Highschool Hockey Photos

Started Jan 10, 2004 | Discussions thread
austex Contributing Member • Posts: 962
Sports arena lighting with strobes (not some kind of myth)

SteveP wrote:

Someone is pulling your leg.
If this is the case how come you don't see the flashes from it when
your at the game.

little how-to :

I worked with a friend at a college volleyball game, we used strobes. This was an NCAA, Division I game.

Usually they are pooled. Sports Illustrated had a setup, a group of newspapers (AP, USA Today and a few wire services, and then an NCAA/magazine setup (the one we used)). We had to go the day before to do some tests. I was a gopher so didn't get into the juicy stuff. Friend that I was helping said strobes have been in use for a very long time.

Men's NCAA Basketball Tournament Strobe info (I had this in an e-mail but probably easy to find on web):

The Division I MenÂ’s Basketball Committee has determined that a maximum of three sets of strobe lights may be installed at an arena for media agencies requiring immediate news coverage. The placement of the units must be approved by the NCAA.

The purpose of this policy is to provide high-quality still photographic coverage for media agencies in deadline situations without seriously affecting the quality of the network telecasts of the games.

1. For strobe use, the following priorities have been adopted by the committee:
a. Sports Illustrated.

b.  The Associated Press, Reuters and USA Today.  These agencies shall pool one set of strobe lights unless Priority “A” or “C” is not enacted.

c. A single pool unit for all other media agencies may be installed upon the approval of the NCAA.

d. Porter Binks of Sports Illustrated (212/522-3325)—or an individual designated by the NCAA— will coordinate the installation of strobe units at each site and identify those photographers who will use the strobes.  A fee may be assessed by the strobe coordinator to cover installation, power, arena fees and equipment costs on a shared basis among the users.

e. Should Sports Illustrated, the Associated Press, Reuters or USA Today elect not to install strobe units, the unused priority may be transferred to another agency, provided the policies in No. 2 below are observed.

f. No single agency may install more than one set of strobes at a site, regardless of the number of units that will be used.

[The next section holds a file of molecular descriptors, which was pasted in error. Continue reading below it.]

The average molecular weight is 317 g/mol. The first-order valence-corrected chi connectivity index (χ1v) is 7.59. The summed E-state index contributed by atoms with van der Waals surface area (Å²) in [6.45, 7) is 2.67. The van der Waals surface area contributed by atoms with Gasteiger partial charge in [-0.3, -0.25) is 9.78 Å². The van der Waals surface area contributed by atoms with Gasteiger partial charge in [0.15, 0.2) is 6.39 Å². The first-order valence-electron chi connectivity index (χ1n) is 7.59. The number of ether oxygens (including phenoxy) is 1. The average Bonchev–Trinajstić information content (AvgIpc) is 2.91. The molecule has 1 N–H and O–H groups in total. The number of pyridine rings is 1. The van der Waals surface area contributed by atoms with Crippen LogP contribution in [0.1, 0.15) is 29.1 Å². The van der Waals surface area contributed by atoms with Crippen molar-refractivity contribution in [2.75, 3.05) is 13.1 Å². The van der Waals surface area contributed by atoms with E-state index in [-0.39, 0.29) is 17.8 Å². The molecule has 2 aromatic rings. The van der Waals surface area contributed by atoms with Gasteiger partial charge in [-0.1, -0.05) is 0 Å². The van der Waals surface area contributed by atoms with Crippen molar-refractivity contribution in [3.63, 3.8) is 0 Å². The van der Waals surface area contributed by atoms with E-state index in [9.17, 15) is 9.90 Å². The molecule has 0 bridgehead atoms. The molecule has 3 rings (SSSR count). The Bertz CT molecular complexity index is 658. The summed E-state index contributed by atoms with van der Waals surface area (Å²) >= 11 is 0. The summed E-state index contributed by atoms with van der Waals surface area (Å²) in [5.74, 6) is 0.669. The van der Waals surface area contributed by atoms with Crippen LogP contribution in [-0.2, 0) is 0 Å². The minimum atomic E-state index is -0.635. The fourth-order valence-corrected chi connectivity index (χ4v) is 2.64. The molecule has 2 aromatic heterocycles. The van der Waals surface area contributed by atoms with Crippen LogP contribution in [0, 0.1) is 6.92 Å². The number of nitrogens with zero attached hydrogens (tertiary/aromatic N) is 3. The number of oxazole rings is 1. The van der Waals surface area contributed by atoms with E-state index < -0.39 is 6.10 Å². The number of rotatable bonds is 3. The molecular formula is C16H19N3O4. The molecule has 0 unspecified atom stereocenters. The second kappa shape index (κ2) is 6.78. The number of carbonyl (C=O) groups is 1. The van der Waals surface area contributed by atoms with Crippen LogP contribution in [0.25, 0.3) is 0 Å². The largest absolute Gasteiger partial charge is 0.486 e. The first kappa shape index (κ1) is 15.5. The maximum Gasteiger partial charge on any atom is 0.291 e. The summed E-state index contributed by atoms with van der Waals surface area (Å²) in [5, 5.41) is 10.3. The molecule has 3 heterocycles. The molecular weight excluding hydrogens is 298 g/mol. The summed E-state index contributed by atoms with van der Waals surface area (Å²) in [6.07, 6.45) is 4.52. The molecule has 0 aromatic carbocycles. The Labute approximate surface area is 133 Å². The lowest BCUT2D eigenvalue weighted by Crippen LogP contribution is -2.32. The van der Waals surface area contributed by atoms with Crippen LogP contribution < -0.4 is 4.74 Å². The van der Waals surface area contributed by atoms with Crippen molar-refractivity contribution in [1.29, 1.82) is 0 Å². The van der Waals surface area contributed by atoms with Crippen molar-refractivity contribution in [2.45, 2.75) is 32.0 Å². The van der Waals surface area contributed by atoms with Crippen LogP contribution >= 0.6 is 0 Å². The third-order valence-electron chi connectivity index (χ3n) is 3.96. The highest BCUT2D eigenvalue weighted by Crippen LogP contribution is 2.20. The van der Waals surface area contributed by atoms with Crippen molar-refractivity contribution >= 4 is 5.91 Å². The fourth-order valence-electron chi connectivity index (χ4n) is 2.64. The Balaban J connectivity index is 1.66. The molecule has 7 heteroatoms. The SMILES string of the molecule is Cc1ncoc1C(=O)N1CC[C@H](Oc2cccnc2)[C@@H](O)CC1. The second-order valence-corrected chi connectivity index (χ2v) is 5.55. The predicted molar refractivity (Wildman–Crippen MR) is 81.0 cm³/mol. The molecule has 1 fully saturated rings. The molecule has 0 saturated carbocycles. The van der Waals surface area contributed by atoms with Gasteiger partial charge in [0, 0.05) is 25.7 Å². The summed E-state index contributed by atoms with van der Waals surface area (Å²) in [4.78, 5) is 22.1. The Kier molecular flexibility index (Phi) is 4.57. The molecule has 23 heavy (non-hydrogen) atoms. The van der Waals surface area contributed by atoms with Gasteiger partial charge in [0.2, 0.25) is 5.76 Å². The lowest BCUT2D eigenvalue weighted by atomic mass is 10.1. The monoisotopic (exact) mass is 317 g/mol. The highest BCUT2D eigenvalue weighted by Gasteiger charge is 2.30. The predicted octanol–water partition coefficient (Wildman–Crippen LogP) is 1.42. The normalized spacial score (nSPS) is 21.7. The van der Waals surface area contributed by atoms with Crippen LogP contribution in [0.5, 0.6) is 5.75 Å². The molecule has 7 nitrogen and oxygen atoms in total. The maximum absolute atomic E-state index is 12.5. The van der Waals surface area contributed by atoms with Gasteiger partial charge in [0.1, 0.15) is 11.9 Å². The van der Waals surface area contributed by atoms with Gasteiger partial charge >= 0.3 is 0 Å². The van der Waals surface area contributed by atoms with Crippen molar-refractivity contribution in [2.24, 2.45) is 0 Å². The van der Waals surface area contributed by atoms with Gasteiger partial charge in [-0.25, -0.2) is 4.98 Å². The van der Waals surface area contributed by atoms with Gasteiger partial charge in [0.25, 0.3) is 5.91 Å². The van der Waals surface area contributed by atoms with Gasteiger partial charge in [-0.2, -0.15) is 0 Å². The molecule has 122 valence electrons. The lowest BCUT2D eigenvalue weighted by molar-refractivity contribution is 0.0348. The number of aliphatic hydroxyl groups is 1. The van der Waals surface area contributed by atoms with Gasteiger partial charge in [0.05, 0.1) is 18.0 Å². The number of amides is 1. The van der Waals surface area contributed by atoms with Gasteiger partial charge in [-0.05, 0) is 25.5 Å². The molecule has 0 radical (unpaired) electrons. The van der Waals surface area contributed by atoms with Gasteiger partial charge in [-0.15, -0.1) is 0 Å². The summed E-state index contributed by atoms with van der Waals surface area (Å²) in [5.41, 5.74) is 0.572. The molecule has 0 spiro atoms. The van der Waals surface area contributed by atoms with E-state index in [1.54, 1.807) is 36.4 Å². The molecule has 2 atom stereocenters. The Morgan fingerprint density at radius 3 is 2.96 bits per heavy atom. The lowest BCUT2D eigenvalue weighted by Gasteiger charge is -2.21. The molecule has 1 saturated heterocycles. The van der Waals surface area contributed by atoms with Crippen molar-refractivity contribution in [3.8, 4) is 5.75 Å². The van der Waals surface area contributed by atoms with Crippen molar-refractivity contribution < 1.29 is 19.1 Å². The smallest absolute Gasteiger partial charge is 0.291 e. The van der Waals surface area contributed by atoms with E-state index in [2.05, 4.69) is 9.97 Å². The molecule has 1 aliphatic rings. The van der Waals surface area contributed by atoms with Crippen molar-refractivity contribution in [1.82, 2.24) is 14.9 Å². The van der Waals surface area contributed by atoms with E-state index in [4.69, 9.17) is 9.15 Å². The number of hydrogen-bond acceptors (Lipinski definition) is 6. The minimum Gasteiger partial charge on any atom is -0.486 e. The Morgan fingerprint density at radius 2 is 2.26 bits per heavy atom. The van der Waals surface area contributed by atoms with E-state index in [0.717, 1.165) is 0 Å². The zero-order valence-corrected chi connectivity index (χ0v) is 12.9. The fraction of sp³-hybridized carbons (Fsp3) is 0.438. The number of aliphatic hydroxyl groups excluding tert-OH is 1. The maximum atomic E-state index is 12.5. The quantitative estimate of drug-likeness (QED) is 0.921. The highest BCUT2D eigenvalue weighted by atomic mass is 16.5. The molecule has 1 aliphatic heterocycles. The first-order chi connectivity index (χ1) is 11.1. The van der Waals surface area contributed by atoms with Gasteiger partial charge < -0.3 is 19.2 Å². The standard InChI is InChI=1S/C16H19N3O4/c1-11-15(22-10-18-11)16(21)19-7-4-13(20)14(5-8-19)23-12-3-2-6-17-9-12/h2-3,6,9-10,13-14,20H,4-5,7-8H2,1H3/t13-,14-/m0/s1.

2. The following procedures govern the placement of the strobe units:

a. Representatives of each media agency installing a unit shall meet with the media coordinator and CBS producer assigned to the site at 4:30 p.m. local time on the open practice day to test the placement of the strobes and determine if the strobes potentially have a negative impact on the telecast.  The basketball committee representative has the final authority to determine if adjustments in the placement or angle of the units must be altered.

b. Strobes only may be used if approved by the basketball committee representative after the foregoing test.

c.  All hanging or installed strobes must be placed as close to the playing court as possible, depending upon the physical structure of the arena, near the corners of the playing court, but not behind the baskets.  If the physical structure of an arena prevents a media agency from meeting these specifications, the agency may petition the basketball committee for an exception.

d. No hand-carried strobe lights may be used during the game. They may be used during awards ceremonies and postgame celebrations.

e. No strobes may be directed toward a television lens.

f. The approved strobe-light setup shall consist of three sets of four heads each, installed in the catwalks at the four corners of the arena.  The placement should be as close to directly over the corners of the court as possible.  If, because of the configuration of the arena and the catwalks, an adjustment of the placement is necessary, a variation must be approved by the basketball committee.

g. The strobe lights for a conventional (non-dome) arena must not exceed 2,400 watt-seconds for each power pack, and the flash duration should be less than 1/1000-second.  A typical approved installation would consist of four power packs with four-tube heads on each pack.  In the instance of buildings with unusually high ceilings or domes, additional power units and strobe heads may be used, as long as they are producing an equivalent light on the court and the flash duration meets the criteria.

h. Strobe use is intended for coverage of game action by media involved in news coverage of the championship.  Strobe use is not permitted by photographers who have been assigned feature profiles for current or future publications such as books or preview magazines, (e.g., photographs of a individual players, coaches or fans.)

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